Training Effects on Fuel Metabolism (TrainMeUpMN)
The investigators are interested in how skeletal muscle processes fat and how this may affect insulin resistance. This is an important question since insulin resistance predates and predicts type 2 diabetes. The investigators are especially interested in learning about the effects of weight and training on insulin resistance. The investigators will study people before and after supervised aerobic or yoga training to identify differences in resting fat and sugar metabolism which may lead to differences in insulin resistance. The investigators will test these differences using stable isotopes, and the use of these stable isotopes is experimental.
Overweight/Obese Group: Eight visits will be required at the University of Minnesota Clinical Research Unit. Four visits will be done before training (screen and 3 pre-training visits), 1 visit during the training, and 3 post-training visits will be done. In between, the training will take about 16 weeks and will be a supervised treadmill program.
Lean/Trained Group: Four visits will be required at the University of Minnesota Clinical Research Unit (screen and 3 study visits).
Lean Trained Subjects
Overweight or Obese Subjects
Behavioral: Running Program
Behavioral: Yoga Program
|Study Design:||Allocation: Randomized
Intervention Model: Parallel Assignment
Masking: Single Blind (Subject)
Primary Purpose: Basic Science
|Official Title:||Training Effects on Fuel Metabolism|
- Differences in insulin sensitivity between groups [ Time Frame: Before and after exercise program (exercise program will take 16 weeks, expected average for evaluation will be 20 weeks) ] [ Designated as safety issue: No ]Will use HOMA-IR and hyperinsulinemia-euglycemic clamp
- Differences in fitness level between groups [ Time Frame: before and after exercise program (exercise program will take 16 weeks, expected average for evaluation will be 20 weeks) ] [ Designated as safety issue: No ]we will measure fitness level by treadmill based VO2 max testing.
- Differences in body composition between groups [ Time Frame: before and after exercise program ((exercise program will take 16 weeks, expected average for evaluation will be 20 weeks) ] [ Designated as safety issue: No ]we will measure body composition by iDEXA to look at changes and total fat, visceral fat, and subcutaneously pre-and post exercise. This will be a noninvasive x-ray based measurement (x-ray exposure is extremely low and is equivalent to 1 day of natural radiation in Minnesota)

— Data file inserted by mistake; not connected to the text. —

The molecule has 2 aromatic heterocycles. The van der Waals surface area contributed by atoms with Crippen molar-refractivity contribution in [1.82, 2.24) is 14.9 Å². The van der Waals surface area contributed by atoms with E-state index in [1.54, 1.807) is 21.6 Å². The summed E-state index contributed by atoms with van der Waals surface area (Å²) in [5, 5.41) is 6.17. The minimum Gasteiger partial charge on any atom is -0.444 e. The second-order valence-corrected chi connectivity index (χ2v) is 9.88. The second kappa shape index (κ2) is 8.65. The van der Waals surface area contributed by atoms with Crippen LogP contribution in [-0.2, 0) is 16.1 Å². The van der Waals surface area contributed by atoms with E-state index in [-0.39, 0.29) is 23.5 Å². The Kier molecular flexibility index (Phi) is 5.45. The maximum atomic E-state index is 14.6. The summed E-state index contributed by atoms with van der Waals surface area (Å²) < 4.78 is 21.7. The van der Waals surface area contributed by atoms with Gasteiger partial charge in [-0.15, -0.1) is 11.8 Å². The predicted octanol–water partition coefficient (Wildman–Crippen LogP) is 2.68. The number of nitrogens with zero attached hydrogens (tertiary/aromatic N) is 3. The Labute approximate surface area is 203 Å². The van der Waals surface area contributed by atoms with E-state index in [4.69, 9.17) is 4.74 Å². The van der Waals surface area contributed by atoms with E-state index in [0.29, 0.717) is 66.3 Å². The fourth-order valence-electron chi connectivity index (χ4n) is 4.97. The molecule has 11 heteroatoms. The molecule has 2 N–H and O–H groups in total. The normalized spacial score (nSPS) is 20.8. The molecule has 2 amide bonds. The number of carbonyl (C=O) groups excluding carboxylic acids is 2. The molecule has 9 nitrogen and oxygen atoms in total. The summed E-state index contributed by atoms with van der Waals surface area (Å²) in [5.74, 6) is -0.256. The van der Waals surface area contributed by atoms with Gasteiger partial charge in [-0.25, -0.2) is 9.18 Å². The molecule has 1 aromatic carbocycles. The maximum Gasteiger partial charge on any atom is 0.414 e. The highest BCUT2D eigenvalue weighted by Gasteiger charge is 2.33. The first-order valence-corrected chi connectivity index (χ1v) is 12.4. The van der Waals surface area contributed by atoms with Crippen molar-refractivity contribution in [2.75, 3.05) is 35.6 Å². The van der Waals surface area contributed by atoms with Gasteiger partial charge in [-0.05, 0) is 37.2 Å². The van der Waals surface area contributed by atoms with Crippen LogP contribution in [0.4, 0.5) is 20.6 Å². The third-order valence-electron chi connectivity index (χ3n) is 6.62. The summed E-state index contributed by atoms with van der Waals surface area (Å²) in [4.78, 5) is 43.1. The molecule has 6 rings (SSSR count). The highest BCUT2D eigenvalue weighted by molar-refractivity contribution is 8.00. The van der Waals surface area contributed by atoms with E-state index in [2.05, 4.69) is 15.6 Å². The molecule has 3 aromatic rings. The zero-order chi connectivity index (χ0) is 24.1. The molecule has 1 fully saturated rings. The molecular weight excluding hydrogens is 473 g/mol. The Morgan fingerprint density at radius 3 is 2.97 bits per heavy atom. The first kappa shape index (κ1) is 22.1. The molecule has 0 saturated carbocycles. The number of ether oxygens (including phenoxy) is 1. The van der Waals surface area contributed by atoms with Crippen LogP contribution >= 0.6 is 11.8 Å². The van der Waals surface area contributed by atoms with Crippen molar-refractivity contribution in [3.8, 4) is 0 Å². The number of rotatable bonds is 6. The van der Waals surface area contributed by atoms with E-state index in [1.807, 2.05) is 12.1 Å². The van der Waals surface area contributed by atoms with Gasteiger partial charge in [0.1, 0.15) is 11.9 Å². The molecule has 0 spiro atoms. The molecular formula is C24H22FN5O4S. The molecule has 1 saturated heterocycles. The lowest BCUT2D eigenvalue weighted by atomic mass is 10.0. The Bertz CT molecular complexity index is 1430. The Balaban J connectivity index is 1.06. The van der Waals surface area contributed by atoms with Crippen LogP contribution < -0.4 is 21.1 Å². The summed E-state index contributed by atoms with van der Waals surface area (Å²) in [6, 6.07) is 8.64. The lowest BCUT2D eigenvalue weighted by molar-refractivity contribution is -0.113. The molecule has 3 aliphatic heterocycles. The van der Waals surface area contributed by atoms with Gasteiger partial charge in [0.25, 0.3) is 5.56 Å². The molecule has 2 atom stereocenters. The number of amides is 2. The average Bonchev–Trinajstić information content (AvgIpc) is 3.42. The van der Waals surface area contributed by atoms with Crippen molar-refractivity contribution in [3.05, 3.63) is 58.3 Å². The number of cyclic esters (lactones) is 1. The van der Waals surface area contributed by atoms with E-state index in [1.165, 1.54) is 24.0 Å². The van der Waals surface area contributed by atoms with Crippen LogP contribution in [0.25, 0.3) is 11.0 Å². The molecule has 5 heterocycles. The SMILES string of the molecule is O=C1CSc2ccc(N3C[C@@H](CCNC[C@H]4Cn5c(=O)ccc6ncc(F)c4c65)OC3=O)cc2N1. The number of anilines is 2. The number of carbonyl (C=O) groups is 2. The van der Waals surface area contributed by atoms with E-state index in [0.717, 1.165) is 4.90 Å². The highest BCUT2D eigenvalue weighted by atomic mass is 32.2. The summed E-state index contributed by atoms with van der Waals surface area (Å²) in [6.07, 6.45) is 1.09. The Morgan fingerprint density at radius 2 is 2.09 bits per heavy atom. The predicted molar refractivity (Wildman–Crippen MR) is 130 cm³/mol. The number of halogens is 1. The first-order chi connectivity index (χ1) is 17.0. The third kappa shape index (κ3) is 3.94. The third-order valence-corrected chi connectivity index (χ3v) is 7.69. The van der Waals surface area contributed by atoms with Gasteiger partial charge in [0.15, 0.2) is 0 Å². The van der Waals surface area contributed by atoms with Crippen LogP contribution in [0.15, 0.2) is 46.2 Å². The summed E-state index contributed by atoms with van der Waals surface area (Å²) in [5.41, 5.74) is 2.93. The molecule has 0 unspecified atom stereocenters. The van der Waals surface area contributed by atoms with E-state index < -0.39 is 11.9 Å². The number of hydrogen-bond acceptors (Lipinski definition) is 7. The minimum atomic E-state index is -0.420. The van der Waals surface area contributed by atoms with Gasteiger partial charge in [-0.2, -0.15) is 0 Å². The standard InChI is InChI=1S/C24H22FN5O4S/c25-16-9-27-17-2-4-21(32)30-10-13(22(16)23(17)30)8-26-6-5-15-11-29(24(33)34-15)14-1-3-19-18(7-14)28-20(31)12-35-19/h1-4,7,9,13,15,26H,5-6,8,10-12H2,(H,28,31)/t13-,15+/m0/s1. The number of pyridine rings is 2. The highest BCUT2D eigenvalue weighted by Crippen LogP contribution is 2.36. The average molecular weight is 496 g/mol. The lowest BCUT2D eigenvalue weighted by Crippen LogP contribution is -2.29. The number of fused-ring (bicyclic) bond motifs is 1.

|Study Start Date:||July 2014|
|Estimated Study Completion Date:||December 2018|
|Estimated Primary Completion Date:||December 2018 (Final data collection date for primary outcome measure)|
|No Intervention: Lean Trained|
Experimental: Obese or Overweight
Running Program Yoga Program
|Behavioral: Running Program Behavioral: Yoga Program|
Insulin resistance plays a critical role in the development of type 2 diabetes (T2DM), with skeletal muscle the largest site of insulin resistance in the human body. In sedentary humans, insulin resistance correlates with levels of intramyocellular lipid (IMCL) and lipid metabolites that adversely affect skeletal muscle glucose metabolism. However, even modest endurance training has been shown to reduce insulin resistance while increasing skeletal muscle IMCL. Moreover, lean endurance trained participants have IMCL levels comparable to those of patients with T2DM, yet have significantly lower insulin resistance. These findings suggest that the physiological changes caused by training protect against lipid induced insulin resistance and that this protection is present even at rest, however our preliminary data suggest that training facilitates utilization of readily available fuel, with lipid preferentially used over glucose when available. We will test the overarching hypothesis that training increases resting skeletal muscle lipid metabolism, as measured by markers of IMCL lipolysis, accumulation of fatty acid metabolites and mitochondrial utilization of fatty acids.
Please refer to this study by its ClinicalTrials.gov identifier: NCT02150889
|Contact: Lisa S. Chow, MDfirstname.lastname@example.org|
|United States, Minnesota|
|University of Minnesota||Recruiting|
|Minneapolis, Minnesota, United States, 55455|
|Principal Investigator:||Lisa S. Chow, MD||University of Minnesota - Clinical and Translational Science Institute|